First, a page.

The Social Security Administration distributes Social Security and SSI benefits and sometimes provides concurrent benefits to recipients. These eligible individuals receive Social Security benefits in the maximum amount for which they qualify, and Supplemental Security Income provides additional benefits. Receiving Social Security does not limit your resources or assets, including a savings account. SSI is need-based and restricts your resources unless you receive approval from Social Security. SSI has at least two ways to have a savings account with approval.
Social Security Benefits
Individuals who qualify for Social Security benefits in an amount less than SSI benefits may be able to qualify for both. These workers have low earnings as a result of disability, blindness or some intervening event before reaching retirement age. Although Social Security benefits are low, your assets are not relevant to receiving Social Security benefits. Social Security bases benefits on work history with payment of Federal Insurance Contributions Act taxes.
You must qualify for SSI benefits separately from Social Security. SSI requires low income and few resources with reporting and continued qualification. As of April 2011, qualification for SSI requires resources under $2,000 for an individual or $3,000 for a couple. This includes bank accounts, cash, stocks, bonds or similar assets. Some assets do not count in the totals, including a home, household furnishings, a car and burial plots and insurance under $1,500. SSI benefits are $674 in 2011 and Social Security subtracts the Social Security benefits less $20 exemption from this amount. If you receive $400 in Social Security, the first $20 is exempt. Subtract the $380 remaining from the total $674 SSI benefits to give the recipient $294 in SSI benefits. Some states supplement SSI benefits, and SSI recipients can receive supplemental nutrition assistance or food stamps in all states except California.
Plans to Achieve Self-Support or PASS is an approved program for individuals receiving SSI disability. You must have a written plan approved by Social Security to participate in PASS. This can be a work goal for training or development of a business. Funds you set aside for your PASS goals do not count in your resources.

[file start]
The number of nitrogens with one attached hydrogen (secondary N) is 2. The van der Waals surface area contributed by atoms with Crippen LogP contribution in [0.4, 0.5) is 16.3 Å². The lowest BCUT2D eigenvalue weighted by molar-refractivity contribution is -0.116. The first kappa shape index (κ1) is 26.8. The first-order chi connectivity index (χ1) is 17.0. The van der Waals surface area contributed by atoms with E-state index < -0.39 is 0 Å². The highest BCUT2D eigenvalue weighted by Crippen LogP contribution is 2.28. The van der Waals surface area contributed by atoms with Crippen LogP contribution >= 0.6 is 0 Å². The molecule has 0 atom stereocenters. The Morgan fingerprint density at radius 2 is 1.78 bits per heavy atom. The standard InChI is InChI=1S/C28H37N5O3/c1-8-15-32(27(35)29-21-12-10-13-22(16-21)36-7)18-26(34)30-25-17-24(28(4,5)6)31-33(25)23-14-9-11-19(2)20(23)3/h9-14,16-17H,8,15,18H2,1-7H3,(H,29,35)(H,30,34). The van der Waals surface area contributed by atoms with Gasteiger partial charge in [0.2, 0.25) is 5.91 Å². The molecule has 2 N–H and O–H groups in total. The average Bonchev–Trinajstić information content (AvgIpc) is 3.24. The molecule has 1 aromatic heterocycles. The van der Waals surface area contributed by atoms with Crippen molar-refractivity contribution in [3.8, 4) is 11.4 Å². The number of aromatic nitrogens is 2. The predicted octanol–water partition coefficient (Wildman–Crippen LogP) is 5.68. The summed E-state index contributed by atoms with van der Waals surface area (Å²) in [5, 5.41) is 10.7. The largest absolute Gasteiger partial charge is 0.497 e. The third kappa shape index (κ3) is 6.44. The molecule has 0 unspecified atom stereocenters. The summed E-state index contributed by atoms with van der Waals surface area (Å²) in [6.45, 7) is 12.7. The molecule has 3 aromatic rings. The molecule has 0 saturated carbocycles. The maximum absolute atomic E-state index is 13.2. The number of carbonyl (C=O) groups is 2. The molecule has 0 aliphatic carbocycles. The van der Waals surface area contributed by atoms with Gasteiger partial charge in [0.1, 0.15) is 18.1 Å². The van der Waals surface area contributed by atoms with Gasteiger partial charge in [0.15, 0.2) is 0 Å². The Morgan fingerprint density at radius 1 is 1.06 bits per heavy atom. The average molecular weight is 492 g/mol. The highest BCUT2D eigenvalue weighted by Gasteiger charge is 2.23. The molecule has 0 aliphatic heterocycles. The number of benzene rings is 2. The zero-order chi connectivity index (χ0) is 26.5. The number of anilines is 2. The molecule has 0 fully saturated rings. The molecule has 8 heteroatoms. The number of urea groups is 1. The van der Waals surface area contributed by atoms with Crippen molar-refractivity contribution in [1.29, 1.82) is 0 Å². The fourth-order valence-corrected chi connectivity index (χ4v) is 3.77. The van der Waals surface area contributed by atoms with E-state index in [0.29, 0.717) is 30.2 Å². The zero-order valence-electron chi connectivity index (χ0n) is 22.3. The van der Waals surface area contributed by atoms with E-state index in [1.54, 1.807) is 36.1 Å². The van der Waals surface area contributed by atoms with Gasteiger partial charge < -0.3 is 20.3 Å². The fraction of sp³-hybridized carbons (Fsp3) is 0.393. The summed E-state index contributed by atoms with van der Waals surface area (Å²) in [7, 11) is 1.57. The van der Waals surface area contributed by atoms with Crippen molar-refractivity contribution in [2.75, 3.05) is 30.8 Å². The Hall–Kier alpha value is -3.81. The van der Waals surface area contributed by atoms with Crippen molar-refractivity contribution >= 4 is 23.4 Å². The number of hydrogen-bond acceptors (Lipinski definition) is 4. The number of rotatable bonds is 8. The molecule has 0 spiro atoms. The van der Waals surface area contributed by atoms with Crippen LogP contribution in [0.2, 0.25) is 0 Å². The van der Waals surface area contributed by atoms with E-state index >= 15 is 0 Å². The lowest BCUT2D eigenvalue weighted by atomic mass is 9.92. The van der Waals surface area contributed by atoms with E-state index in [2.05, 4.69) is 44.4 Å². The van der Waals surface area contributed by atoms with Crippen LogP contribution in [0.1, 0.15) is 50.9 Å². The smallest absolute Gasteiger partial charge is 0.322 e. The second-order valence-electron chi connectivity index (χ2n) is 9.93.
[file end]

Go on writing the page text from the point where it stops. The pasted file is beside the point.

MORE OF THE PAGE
An Individual Development Account allows an SSI recipient to save money that does not count in the resources total. This bank account can be for education, for purchase of a first home or for establishing a business. Original funds for the IDA come from your work. Some states have Temporary Aid to Needy Families demonstration funds that match an IDA account. The earnings, the matching funds and the interest in an IDA account do not count for SSI income or resources calculations.
- Social Security Administration: Understanding Supplemental Security Income — General Information
- Social Security Administration: Understanding Supplemental Security Income -- SSI Spotlight on Plans to Achieve Self–Support 2011 Edition
- Social Security Administration: SSI Spotlight on Individual Development Accounts 2011 Edition
- Social Security Administration: Understanding Supplemental Security Income — Resources 2011 Edition
- Social Security Administration: Understanding Supplemental Security Income — Income 2011 Edition
Linda Richard has been a legal writer and antiques appraiser for more than 25 years, and has been writing online for more than 12 years. Richard holds a bachelor's degree in English and business administration. She has operated a small business for more than 20 years. She and her husband enjoy remodeling old houses and are currently working on a 1970s home.